Best way to use secure credentials in a dashboard

I have a dashboard that I previously posted about which I have now completed work on. It runs fine if I start it up via a PowerShell terminal, but if I use Publish-UDDashboard to get it running as a service I’m just getting an error stating ’ The system cannot find the path specified.’.

My main guess with this is down to the fact that I’m importing my Azure credentials via an Import-Clixml command and the service will not be running as the same account that created the credential file.

Does this sound as if it’s the likely cause? If so, is there a ‘best practice’ way of securely storing the credentials and also using them in a dashboard?

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@stuartluscombe Using CliXml is fine for storing creds on a windows box, but yes you are limited to using the same user account on that machine. One solution would be to run the service with a service account, and to save the file using that service account as well. I used to do the same thing with scheduled tasks and it works pretty well.

That said I don’t think that Publish-UDDashboard offers anything in the way specifying a service account so you’d have to do that manually after creating the service.

You might be able to look into using the Windows credential store as well, but I think you’d have the same user/machine limitation.

I’m running dashboards in IIS, and I struggled to find the right way to do this but ended up using encrypted configuration sections in the web config file. I wasn’t aware these existed but it’s a pretty nice solution that web devs have probably been using for years to store database connection strings. I just store a password combination in the config instead of a connection string.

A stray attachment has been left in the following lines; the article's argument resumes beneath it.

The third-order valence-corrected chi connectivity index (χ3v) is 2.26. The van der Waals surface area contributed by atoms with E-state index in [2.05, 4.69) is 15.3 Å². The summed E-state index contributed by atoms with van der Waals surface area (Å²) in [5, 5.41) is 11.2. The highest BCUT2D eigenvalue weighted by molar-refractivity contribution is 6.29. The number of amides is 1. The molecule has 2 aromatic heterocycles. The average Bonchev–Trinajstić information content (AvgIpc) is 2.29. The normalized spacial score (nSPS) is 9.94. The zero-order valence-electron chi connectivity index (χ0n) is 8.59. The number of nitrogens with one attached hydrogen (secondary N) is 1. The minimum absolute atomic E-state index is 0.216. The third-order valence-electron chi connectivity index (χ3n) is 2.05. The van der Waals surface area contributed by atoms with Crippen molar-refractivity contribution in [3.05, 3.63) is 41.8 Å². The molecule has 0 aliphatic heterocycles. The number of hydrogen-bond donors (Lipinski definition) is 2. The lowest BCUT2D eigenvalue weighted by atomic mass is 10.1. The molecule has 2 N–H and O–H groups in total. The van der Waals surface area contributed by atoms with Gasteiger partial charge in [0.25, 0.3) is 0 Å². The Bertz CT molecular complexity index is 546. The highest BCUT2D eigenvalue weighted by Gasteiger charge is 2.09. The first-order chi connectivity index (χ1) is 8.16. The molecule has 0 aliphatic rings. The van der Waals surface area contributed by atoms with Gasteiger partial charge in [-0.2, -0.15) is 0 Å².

@mattmcnabb Thanks for your response. I’ll take a look into using a service account and failing that, the IIS config method you mentioned.

@mattmcnabb I’m in the process of setting the dashboard up in IIS and have encrypted the username/password within web.config, but I have no idea how to read the values back out. I’m currently searching for an answer, but thought I’d ask here in case you can provide a pointer at the solution.

@stuartluscombe I think there are a couple of ways to do that. Mine was encrypted using the aspnet_regiis tool, and I think you could do the same to decrypt as well. However, I am using something like this to read out the credential into a PSCredential object:

function Get-WebConfigCredential


    $Path = Convert-Path $Path

    # I have no idea what any of this does - it was given to me and I think it came from a blog somewhere :)
    $null = [appdomain]::CurrentDomain.SetData("APP_CONFIG_FILE", $Path)
    $null = [appdomain]::CurrentDomain.GetData("APP_CONFIG_FILE")
    $null = [Configuration.ConfigurationManager].GetField("s_initState", "NonPublic, Static").SetValue($null, 0)
    $null = [Configuration.ConfigurationManager].GetField("s_configSystem", "NonPublic, Static").SetValue($null, $null)
    $t = ([Configuration.ConfigurationManager].Assembly.GetTypes() | where {$_.FullName -eq "System.Configuration.ClientConfigPaths"})[0]
    $t.GetField("s_current", "NonPublic, Static").SetValue($null, $null)

    # output the value from the encrypted connection string section as a credential
    $Splat_SecureString = @{
        String = [System.Configuration.ConfigurationManager]::ConnectionStrings[$UserName].ConnectionString
        AsPlainText = $true
        Force = $true

    $SecurePassword = ConvertTo-SecureString @Splat_SecureString
    [pscredential]::new($UserName, $SecurePassword)

This way assumes that you’re storing the credentials in the web.config the same way that I am, which is a hack and looks like this:

    <add name="Sterling" connectionString="DangerZone!" />

Essentially the “name” is the username and the connectionString is the password. So if you have multiple credentials in the web.config this will allow you to specify which one to return.

Note that this also assumes you’re using the DPAPI provider to encrypt the web.config and not RSA.